U. S. hog producers will import wheat from Britain and Brazil due to the high cost of U. S. corn and feed grain, said Don Butler, spokesman for Murphy-Brown, the hog-raising unit of Smithfield Foods Inc.
Hog producers will also import a cargo of wheat middlings, a by-product of milling, from Nigeria, he said Nov. 24. The United States is the world’s largest wheat exporter and it is rarely economical to import feed grain. However, a dramatic drop in ocean freight has made foreign wheat more economical than U. S. supplies, Butler said.
The first two vessels will arrive in Wilmington, North Carolina, in the first week of December. The other shipments will arrive in January and February. Two cargoes will be from Britain and one cargo from Brazil, which imported U. S. wheat earlier this year when supplies were not available from neighboring Argentina.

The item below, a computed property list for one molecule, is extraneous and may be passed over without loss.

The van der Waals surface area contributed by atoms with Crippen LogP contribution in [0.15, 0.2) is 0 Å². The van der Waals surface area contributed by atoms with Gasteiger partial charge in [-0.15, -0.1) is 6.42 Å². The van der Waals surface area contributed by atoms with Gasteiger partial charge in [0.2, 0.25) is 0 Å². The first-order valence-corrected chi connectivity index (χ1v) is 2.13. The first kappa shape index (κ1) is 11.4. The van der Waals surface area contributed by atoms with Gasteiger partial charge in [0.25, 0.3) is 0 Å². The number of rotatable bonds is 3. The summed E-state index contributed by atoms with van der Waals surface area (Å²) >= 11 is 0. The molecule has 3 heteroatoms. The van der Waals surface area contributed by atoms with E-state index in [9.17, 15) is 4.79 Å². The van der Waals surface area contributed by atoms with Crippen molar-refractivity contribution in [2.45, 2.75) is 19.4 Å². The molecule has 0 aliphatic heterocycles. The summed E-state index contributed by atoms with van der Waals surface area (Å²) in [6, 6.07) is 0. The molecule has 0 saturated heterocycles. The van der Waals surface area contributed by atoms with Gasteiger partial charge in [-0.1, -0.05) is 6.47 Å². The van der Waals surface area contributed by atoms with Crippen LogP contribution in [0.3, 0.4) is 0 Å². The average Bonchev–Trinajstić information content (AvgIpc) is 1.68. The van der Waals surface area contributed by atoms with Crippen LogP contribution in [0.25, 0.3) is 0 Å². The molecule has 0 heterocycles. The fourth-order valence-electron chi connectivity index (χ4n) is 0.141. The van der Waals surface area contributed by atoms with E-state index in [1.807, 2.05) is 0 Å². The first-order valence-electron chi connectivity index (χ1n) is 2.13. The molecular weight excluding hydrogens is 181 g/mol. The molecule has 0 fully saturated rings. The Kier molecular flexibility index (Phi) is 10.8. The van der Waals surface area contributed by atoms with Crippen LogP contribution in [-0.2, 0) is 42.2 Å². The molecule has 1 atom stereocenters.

The amount of wheat in each cargo was not specified.
Wheat cargoes are normally 25,000 to 55,000 tonnes, depending on the size of the vessel.
Murphy-Brown and Smithfield are part of Wilmington Bulk LLC,
a consortium of hog and poultry producers that also includes Nash Johnson & Sons and Prestige Farms Inc. Wilmington Bulk last imported grain about two to three years ago, Butler said.
“The shipment of wheat will offer us an alternative to very expensive corn,” he said. “I can’t get into specifics but it’s not an insignificant volume.”
U. S. meat producers have struggled this year with high prices for feed and fuel and the inability to raise meat prices quickly enough given the economic slowdown.
U. S. corn and wheat prices hit record highs earlier this year on demand for alternative fuels made from grain and crop production problems in parts of the world. Prices have since fallen more than 60 per cent for wheat and 55 per cent for corn.
However, U. S. wheat remains among the most expensive in the world, with cheaper supplies available from both Europe and the Black Sea region.